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There's no place like home

ANUSHA PARTHASARATHY
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LAUNCH Dipika Mukherjee's debut novel ‘Thunder Demons' makes a strong case for rediscovering and strengthening one's roots

ROOTING FOR HER COUNTRY Dipika Mukherjee Photo: R. Ravindran
ROOTING FOR HER COUNTRY Dipika Mukherjee Photo: R. Ravindran

A s the daughter of a diplomat, Dipika Mukherjee says her life has been rather nomadic. She describes herself as ‘globally promiscuous', with an Indian passport and Permanent Residence in the U.S. and Malaysia. But her debut novel “Thunder Demons” presents a different point of view, where the protagonist is rooted to the country she calls home.

“Since I've lived in many places, I think my writing is a shift away from the American migrant Diaspora. Most of these books make you believe migration is the solution to everything. I think people just need to find their home and make it a better place. In my book, Agni fights for her hometown instead of migrating. She does leave Malaysia for a while, but comes back because that's where her heart is.”

Spotlight on politics

“Thunder Demons” not only revolves around the protagonist, Agnibina, but also the underbelly of Malaysian politics. “Malaysia is going through a lot of changes. Civil rights movements have started springing up and recently people marched on the streets of Kuala Lumpur demanding a clean-up of the electoral roll. My husband is Malaysian and what's happening there right now has upset us. We felt we couldn't continue to educate our children there. But I have lived, worked and taught in Malaysia and so the book is based there,” says Dipika.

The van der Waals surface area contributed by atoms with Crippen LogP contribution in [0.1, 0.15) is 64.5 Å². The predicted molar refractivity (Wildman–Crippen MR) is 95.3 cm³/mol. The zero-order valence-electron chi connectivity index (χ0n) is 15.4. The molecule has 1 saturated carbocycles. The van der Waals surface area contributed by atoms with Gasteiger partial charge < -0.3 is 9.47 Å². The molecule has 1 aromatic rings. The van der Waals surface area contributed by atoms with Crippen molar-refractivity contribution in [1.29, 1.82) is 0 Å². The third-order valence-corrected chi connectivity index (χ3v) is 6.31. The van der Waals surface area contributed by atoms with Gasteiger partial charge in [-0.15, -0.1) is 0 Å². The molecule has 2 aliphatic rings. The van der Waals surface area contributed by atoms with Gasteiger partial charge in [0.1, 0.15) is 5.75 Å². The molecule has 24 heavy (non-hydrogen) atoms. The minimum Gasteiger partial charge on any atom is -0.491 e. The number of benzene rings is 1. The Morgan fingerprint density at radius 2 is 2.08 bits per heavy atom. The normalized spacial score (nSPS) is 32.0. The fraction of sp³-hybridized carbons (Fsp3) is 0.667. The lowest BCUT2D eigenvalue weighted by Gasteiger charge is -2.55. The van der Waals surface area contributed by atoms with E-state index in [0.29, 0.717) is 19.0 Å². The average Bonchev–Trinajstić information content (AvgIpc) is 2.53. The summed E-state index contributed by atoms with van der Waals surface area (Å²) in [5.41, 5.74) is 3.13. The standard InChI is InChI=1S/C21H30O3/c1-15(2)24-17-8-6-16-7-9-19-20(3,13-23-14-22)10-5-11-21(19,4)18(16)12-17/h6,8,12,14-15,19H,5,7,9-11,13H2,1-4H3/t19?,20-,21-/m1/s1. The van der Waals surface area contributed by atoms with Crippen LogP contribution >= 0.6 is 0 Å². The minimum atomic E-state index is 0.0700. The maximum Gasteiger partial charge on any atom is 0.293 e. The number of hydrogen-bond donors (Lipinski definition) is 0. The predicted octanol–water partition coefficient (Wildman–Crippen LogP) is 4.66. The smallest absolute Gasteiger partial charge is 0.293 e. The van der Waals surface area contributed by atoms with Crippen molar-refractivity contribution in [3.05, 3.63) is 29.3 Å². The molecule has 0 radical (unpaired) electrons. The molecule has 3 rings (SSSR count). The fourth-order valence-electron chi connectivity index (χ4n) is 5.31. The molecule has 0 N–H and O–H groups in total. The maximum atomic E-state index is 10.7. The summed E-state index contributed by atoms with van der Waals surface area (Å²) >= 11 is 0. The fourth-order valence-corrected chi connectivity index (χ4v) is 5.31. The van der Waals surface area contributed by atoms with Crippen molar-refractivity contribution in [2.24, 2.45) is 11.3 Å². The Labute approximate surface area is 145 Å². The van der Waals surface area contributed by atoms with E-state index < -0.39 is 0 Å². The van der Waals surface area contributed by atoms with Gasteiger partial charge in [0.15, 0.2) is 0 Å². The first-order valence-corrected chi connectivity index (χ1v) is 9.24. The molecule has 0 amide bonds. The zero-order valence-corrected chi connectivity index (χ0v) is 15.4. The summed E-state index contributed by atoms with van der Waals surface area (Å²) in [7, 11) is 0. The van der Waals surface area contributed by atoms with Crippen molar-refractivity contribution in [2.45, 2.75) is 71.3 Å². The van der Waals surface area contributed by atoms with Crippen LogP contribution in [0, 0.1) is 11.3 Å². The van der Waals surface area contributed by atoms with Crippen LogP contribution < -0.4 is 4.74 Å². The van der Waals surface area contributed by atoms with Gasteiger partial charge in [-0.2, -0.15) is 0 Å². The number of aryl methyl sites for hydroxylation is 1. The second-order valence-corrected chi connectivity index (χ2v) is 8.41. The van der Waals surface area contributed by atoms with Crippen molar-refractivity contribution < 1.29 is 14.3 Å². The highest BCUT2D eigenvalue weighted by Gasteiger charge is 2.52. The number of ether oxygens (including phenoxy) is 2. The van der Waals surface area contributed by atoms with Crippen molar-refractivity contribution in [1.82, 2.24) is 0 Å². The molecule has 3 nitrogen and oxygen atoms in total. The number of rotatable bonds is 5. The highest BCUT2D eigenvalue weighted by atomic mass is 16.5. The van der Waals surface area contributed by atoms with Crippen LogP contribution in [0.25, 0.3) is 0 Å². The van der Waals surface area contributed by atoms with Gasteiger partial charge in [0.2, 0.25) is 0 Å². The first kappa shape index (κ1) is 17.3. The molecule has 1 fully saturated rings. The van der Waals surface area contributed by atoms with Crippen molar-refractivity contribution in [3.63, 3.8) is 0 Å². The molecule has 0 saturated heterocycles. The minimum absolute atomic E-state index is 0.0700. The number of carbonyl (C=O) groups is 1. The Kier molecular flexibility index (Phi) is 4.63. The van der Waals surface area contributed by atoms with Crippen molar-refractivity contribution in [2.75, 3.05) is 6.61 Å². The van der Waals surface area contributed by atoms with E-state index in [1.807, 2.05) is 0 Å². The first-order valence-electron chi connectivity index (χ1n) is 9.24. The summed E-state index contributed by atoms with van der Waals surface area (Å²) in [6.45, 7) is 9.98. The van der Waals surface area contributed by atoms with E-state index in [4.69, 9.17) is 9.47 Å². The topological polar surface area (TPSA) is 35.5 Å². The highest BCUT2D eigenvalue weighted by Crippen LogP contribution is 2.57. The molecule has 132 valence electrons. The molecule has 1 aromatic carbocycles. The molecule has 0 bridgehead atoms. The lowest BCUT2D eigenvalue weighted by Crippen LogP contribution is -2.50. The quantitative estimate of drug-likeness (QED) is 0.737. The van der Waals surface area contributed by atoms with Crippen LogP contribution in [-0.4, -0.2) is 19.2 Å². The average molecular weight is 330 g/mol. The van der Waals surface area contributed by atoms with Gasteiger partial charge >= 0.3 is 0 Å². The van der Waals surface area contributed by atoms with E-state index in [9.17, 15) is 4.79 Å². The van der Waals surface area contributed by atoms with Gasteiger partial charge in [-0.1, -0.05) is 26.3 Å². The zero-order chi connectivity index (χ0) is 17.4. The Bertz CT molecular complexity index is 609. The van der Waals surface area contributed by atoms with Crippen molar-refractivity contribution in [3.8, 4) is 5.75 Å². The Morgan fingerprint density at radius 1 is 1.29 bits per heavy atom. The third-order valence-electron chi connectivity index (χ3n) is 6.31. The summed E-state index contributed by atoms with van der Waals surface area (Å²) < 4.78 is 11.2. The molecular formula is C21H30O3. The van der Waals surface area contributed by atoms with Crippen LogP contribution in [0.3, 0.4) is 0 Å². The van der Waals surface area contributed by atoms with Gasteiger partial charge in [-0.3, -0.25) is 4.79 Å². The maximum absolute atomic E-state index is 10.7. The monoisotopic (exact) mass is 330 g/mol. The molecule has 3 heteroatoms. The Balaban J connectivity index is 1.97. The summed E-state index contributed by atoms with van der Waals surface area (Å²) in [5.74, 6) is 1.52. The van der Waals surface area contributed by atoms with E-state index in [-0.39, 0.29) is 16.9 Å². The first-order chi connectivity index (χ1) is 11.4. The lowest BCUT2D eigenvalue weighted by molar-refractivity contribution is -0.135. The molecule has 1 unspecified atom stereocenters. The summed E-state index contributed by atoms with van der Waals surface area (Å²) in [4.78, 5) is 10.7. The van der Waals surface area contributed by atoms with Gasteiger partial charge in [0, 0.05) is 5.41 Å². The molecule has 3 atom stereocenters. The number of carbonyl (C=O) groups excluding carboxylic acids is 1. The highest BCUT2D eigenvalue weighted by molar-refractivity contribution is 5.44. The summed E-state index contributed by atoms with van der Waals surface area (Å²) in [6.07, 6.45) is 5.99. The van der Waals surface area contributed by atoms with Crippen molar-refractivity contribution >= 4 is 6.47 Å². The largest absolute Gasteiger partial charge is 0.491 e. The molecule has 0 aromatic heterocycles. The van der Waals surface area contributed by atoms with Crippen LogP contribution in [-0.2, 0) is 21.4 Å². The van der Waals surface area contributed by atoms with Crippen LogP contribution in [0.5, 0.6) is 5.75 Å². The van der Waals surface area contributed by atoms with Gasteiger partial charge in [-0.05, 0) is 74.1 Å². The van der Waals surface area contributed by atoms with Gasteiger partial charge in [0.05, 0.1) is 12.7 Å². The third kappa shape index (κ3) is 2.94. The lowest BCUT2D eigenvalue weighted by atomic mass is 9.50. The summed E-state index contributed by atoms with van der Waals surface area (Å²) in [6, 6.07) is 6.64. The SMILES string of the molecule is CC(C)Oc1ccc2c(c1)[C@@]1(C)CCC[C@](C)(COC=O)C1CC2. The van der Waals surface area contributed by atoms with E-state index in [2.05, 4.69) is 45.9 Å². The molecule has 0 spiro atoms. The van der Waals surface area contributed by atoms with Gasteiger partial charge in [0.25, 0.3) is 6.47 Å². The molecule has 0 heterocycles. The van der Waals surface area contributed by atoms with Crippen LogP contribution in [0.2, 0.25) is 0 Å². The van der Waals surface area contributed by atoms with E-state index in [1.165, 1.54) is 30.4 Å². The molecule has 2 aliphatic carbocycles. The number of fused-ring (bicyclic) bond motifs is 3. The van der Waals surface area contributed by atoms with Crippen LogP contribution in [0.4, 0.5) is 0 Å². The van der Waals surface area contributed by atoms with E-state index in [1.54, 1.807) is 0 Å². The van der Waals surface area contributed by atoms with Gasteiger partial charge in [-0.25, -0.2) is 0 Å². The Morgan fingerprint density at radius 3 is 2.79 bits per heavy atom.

“We all have demons that we fight in life. In my book, Agni fights two; why her mother killed herself; and terrorism, since she's in charge of airport security at Kuala Lumpur,” says the author, adding, “I went through many names, including ‘The Reluctant Gourmet'. Since the book had a “Thunder Demon” motif all over it and a lot of violence, I decided on this one.”

A professor of Linguistics at the Institute of Linguistic Studies in Shanghai, Dipika reveals that her interactions with the Bengali community in Malaysia helped her write the book. “When I started writing it in 2003, it was Agni's grandmother who was talking to me in my head since a lot of Bengali women I was interacting with then were around that age and I could relate to them well. But I realised that because she's old, her depiction of modern Malaysia may not be significant. Therefore, I chose Agni as the main character,” she explains.

Dipika's second novel “Finding Piya” brings out the ‘Indian' in her. “Every time people see my book they ask me where the ‘Indian' in me is. My second book will address that part and it should be out sometime next year,” she smiles.

“Thunder Demons” (priced at Rs. 280) is available at leading bookstores.

ANUSHA PARTHASARATHY

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